Lifehacker is one of my favorite Web sites. It is a little bit of everything, with an emphasis on tips, tricks, technology, and getting things done. Two posts in May really caught my eye. The first was about to-do lists. Here is an excerpt:
To-do lists are just a nagging reminder of all the things you need to do, so actually inspiring yourself to do them isn’t always easy. Michael Pantalon, Ph. D, writing for Psychology Today, suggests that you’re more likely to accomplish these tasks by including why you should do them as well. Creating a “why do” list, as he calls it, can help you remember why you actually want to do something and avoid thinking that you have to do it. When creating your lists, just make a sublist under each item filled with all the reasons this is something you really want to do. Don’t include items for the sake of including them, but instead focus on the things that make you excited about this task. (From If You Want to Actually Finish the Tasks on Your To-Do List, Include Why You Should Do Them.)
This advice may be more applicable in personal than professional life, since I suspect many would answer “why do” with “if I don’t, I’ll get fired or my client will sue me.” And let’s face it, not many people get excited about drafting a complaint, summarizing a deposition, or working on an appellate brief. Still, I like this idea. If you are a busy person with a lot on your plate it is easy to get overwhelmed by your to-do list. A little reflection and thought about “why do” might not be a bad idea, and if applied to your personal life, may help tremendously with prioritizing personal and professional demands on your time.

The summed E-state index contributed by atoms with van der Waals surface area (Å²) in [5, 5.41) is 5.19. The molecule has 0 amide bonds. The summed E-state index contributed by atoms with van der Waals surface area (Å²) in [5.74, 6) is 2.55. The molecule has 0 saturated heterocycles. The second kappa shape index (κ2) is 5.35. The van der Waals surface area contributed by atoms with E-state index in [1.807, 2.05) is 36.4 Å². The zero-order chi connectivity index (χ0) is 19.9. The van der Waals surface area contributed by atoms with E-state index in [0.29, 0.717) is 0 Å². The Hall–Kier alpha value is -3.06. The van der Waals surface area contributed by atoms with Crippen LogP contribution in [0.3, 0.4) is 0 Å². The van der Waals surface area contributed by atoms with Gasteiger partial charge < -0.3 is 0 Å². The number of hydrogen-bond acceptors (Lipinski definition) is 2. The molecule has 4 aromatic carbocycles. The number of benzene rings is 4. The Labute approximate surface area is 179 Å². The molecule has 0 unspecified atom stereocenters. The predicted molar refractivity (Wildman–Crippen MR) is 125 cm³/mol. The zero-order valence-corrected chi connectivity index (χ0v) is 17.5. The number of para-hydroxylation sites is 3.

The second post that caught my eye was about a closely related subject, procrastination:
A study conducted by Michael J.A. Wohl at the Carleton University examined students who procrastinated and, specifically, whether or not they forgave themselves for it. Those who pardoned their procrastinating ways ended up better off: The key finding was that students who’d forgiven themselves for their initial bout of procrastination subsequently showed less negative affect in the intermediate period between exams and were less likely to procrastinate before the second round of exams. (From Want to Stop Procrastinating? Just Forgive Yourself.)
Chronic procrastination can be debilitating. I have witnessed lawyers who are literally in the red because they can’t seem to bring themselves to bill. Others are removed from practice before specific courts or cut-off from valuable referral sources like indigent defense due to client complaints. And – no surprise – these same lawyers end up with multiple disciplinary complaints and legal malpractice claims. If you feel yourself slipping into chronic procrastination, or know someone who might be, getting help is essential. In Oregon, it is also free and confidential.
Copyright 2012 Beverly Michaelis